To begin with the senate. Suppose a member had made a speech so long as to become tiresome, and so dull as to create no interest, and that he still persists in wearing out-the patience of his hearers, what are they to do? None of them dare to interrupt him in words; not even the Speaker of the House himself can request him to conclude before he pleases. What then is to be done? Why, Sir, half a dozen, or a dozen of his brethren, begin a coughing chorus, which they repeat until he is completely put to silence. And it very fortunately happens that this venerable assembly hold their fittings in winter, when coughs are more frequent than at any other season, and when, consequently, a member may provide himself with this method to reply, at a very easy rate.
In the church, coughing is of considerable service. If the Rev. Mr. A , or the Dean of B , or the Bistiop of C , happen to say any thing which seems to allude to a person or persons present, they can immediately communicate their opinions to one another by a gentle, tickling cough, ay, and understand each other through a whole dialogue, at the expense of the preacher, who thinks, poor man! that their lungs are touched; whereas it is only their consciences.
At the bar, during the harangue of some able and eloquent lawyer, I have often heard a clandestine cough between his opponent and the jury, which was translated into very plain English when they came to give their verdict. Winks and nods any person may detect, but the language of coughing is confined to your old practitioners.
In the private intercourses of life, the advantages of coughing have, I dare say, been experienced by most persons who will honour this letter with a perusal. At the tea-table, when characters come to be discussed, upon which occasion it may not be always safe to speak out, a cough supplies the want of words. Praise an absent character, and accompany your words with a proper intermixture of coughing, and the company will immediately understand that you mean the very reverse of what you say. In another case, when a person advance any thing to which you are not disposed to assent, but which, for certain reasons, you do not choose to contradict, a cough will explain your intention very fully. This is particularly useful when listening to what old aunts and uncles advance, from whom we have great expectations, and who, therefore, must not be thwarted. It will likewise often happen that we are tempted to laugh, and yet must suppress it: this is exceedingly painful, especially when we see another person in the lame situation. The laugh begins involuntarily; but any expert person may soon change it into a fit of coughing; and when he is black in the face, who will dare to dispute the severity of the disease?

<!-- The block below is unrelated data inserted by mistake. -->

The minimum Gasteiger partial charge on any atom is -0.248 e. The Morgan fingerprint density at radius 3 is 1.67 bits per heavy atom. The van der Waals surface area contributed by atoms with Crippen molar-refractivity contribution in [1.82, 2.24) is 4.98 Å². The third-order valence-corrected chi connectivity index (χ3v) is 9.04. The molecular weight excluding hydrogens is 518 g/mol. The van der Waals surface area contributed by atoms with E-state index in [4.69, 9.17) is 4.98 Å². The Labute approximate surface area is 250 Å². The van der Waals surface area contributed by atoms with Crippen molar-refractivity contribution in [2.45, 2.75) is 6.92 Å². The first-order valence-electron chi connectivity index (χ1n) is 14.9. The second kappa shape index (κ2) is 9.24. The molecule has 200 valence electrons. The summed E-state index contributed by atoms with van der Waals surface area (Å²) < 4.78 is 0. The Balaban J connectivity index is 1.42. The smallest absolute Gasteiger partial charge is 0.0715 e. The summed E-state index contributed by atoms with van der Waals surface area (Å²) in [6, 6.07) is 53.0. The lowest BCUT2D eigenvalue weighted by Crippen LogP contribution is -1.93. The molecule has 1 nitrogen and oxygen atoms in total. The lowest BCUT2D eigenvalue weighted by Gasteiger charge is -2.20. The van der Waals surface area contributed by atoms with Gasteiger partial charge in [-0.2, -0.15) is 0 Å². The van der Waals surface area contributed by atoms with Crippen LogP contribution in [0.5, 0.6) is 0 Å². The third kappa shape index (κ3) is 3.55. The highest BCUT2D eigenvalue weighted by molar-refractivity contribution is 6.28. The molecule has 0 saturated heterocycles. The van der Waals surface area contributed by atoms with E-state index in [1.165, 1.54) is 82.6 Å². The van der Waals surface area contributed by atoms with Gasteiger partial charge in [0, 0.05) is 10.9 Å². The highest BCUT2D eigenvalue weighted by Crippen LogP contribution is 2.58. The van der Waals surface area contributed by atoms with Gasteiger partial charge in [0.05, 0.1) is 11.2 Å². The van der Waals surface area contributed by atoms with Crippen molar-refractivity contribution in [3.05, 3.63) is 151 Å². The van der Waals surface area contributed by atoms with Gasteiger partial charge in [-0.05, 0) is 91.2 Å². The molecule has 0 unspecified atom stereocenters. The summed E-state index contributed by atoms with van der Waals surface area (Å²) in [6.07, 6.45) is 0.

In playing at cards, I know, from experience, that coughing is much resorted to, although I can by no means defend any practice that is unfair. The Tabithas and Dorothys, however, do not scruple to inform each other of the state of their hands by means of a gentle coughing duet, intelligible only to themselves. 1 am convinced 1 have lost many a game because my opponents were not provided with pectoral lozenges, or sat with their back to the door, or slept with a window open, or some other cause; while I well know they would not have parted with their cough for five shillings per night.
I have thus, Sir, set down at random some of the advantages of coughing ; and I hope that the ingenious gentleman who executes the medical department of your Magazine, will hereafter mention this disorder - with a becoming tenderness, and not hint at a cure, which, I am persuaded, would be to all the personages above mentioned a very great misfortune.
I am, Sir, &c. Tussiphilus. [i.e., lover of coughing!]   END QUOTE
So in Burney's sharp satire of the suppression  of female expression, and in Tussiphilus’s wit, we see Kitty’s strategy for expressing herself nonetheless.

Cheers, Arnie
@JaneAustenCode on Twitter